The painting, were it to be discovered outside of Austria or Germany, would likely be seized by whatever government whose ports it entered at customs. So, the painting will never be able to leave Germany or Austria, most likely. The painting is worth between 15k and 30k euros.

The Schloss family was illegally divested of more than 300 paintings by the Nazis, over 160 of which have since been restored to them since the fall of the Third Reich.

The painting at issue here has been known by international authorities to have been stolen by the Nazis from the Schloss family for decades, which casts a lot of doubt on the proposition that the 2004 buyer in Germany actually purchased the item in good faith because any purchase of that kind would have been made without due diligence on the part of the buyer.

(Basically, if you buy art of that age in Europe, you're on notice of the risk that such art was illegally stolen by the Nazis, so you have to make sure that you're not buying stolen art.)

Should the painting be restored to the Schloss family? Why, or why not?

If the painting should be restored to the Schloss family, should the 2004 buyer have to bear the economic costs of the painting's loss, if the painting is restored to the Schloss family? If not, then who should compensate the 2004 buyer and to what degree should the 2004 buyer be compensated?
YYW
Posts: 44,679
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4/24/2017 6:59:55 PM
Posted: 3 years ago
At 4/24/2017 6:58:10 PM, Emilrose wrote:
At 4/24/2017 3:51:29 PM, YYW wrote:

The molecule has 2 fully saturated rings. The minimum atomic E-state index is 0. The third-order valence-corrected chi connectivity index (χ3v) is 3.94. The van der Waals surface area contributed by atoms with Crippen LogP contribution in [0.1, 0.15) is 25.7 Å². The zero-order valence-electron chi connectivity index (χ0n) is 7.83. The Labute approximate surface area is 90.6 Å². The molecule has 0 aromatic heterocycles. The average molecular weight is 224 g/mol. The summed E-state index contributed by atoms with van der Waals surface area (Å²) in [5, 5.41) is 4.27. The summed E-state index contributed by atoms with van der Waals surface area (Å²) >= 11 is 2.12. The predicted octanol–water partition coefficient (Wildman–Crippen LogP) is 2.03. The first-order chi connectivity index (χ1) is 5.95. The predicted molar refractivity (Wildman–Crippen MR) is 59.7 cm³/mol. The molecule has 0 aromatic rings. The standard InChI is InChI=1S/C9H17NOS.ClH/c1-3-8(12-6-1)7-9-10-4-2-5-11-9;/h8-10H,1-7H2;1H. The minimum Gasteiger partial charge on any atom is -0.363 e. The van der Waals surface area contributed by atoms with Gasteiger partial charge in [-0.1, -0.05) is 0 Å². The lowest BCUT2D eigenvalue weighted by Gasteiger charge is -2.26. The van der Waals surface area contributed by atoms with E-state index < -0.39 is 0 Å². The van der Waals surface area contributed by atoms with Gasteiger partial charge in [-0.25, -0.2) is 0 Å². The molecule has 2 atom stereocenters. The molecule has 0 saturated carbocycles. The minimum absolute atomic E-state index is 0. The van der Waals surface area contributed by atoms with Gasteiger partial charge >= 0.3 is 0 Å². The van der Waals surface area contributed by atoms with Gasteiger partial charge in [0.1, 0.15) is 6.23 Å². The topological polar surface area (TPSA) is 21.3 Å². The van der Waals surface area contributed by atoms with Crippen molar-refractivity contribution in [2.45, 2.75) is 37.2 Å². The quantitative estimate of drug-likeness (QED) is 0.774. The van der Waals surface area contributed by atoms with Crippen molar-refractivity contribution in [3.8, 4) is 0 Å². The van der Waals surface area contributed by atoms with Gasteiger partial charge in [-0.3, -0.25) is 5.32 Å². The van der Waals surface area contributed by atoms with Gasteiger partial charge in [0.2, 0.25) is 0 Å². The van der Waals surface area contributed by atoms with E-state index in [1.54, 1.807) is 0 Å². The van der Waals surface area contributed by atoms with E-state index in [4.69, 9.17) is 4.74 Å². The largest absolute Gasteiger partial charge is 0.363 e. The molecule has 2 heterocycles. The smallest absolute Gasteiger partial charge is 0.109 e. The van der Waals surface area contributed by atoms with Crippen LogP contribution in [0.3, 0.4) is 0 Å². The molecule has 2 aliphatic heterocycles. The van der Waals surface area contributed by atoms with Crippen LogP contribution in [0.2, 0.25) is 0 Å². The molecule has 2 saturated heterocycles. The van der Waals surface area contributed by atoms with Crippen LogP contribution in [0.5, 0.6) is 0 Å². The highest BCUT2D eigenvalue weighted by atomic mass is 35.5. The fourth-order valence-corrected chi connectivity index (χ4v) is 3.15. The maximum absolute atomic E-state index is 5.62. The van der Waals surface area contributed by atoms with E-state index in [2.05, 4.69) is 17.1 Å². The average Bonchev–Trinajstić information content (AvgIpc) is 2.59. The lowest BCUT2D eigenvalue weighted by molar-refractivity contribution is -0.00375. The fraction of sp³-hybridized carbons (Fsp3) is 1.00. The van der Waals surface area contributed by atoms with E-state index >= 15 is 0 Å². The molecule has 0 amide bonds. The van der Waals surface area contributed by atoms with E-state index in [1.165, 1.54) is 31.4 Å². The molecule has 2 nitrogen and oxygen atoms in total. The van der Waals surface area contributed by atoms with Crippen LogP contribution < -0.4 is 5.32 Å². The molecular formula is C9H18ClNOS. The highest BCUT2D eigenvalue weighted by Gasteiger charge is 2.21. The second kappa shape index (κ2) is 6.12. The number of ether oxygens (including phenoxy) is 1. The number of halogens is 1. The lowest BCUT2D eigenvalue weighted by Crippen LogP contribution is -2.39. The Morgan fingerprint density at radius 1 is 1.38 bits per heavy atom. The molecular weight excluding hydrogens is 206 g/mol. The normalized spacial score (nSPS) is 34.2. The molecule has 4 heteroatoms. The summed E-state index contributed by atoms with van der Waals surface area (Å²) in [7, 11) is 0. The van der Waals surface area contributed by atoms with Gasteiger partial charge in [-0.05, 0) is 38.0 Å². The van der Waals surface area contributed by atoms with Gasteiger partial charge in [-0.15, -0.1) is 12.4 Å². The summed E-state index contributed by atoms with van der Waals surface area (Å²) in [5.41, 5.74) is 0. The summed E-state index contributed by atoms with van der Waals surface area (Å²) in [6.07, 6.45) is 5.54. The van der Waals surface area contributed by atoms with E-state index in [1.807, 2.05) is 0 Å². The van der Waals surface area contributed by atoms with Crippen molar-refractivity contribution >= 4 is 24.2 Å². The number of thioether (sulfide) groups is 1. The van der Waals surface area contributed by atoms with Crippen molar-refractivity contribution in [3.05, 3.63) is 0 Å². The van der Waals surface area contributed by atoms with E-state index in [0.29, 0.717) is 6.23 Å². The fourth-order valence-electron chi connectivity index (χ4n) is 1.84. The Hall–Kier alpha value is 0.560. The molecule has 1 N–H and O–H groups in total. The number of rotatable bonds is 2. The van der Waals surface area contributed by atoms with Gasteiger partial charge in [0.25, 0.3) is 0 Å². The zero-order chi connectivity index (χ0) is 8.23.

https://www.theguardian.com...

This is not a new story. Purchaser of art stolen from a Jewish family by the Nazis during or prior to WWII, purchased the piece of art at issue from a dealer in good faith and in compliance with present day German law, now faces along with auction house acute criticism from Jewish activists for attempt to sell art at issue.

There is nothing illegal about selling stolen Nazi art that was purchased in good faith and in compliance with then-governing law of most jurisdictions. The ethics are more precarious, though.

These are the facts:

In 2004, a German art dealer sold a painting painted by Bartholomeus van der Helst, and called "Portrait of a Man" to a buyer. The buyer bought the painting without knowing that the painting was stolen by the Nazis from Adolphe Scholss, who was a Jewish German industrialist that lived in France during WWII.

He died way before that...in 1910.

It was his art collection. What's your point?

Hitler wanted this piece in particular for a museum he was planning to build in Linz, Austria. When the Third Reich fell, Allied forces seized the painting along with thousands of others and other priceless artifacts of both great economic and cultural value. The process, however, was chaotic. The painting was again stolen from the Allies in the post-war period.

Now, the Schloss heirs want the painting back. Neither Schloss nor the Schloss heirs were ever compensated for the loss of this particular painting. They argue that a legal regime in which the painting remains an item that can be bought and sold is patently immoral, because it allows property stolen by the Nazis to be bought and sold to this day.

The painting, were it to be discovered outside of Austria or Germany, would likely be seized by whatever government whose ports it entered at customs. So, the painting will never be able to leave Germany or Austria, most likely. The painting is worth between 15k and 30k euros.

The Schloss family was illegally divested of more than 300 paintings by the Nazis, over 160 of which have since been restored to them since the fall of the Third Reich.

The painting at issue here has been known by international authorities to have been stolen by the Nazis from the Schloss family for decades, which casts a lot of doubt on the proposition that the 2004 buyer in Germany actually purchased the item in good faith because any purchase of that kind would have been made without due diligence on the part of the buyer.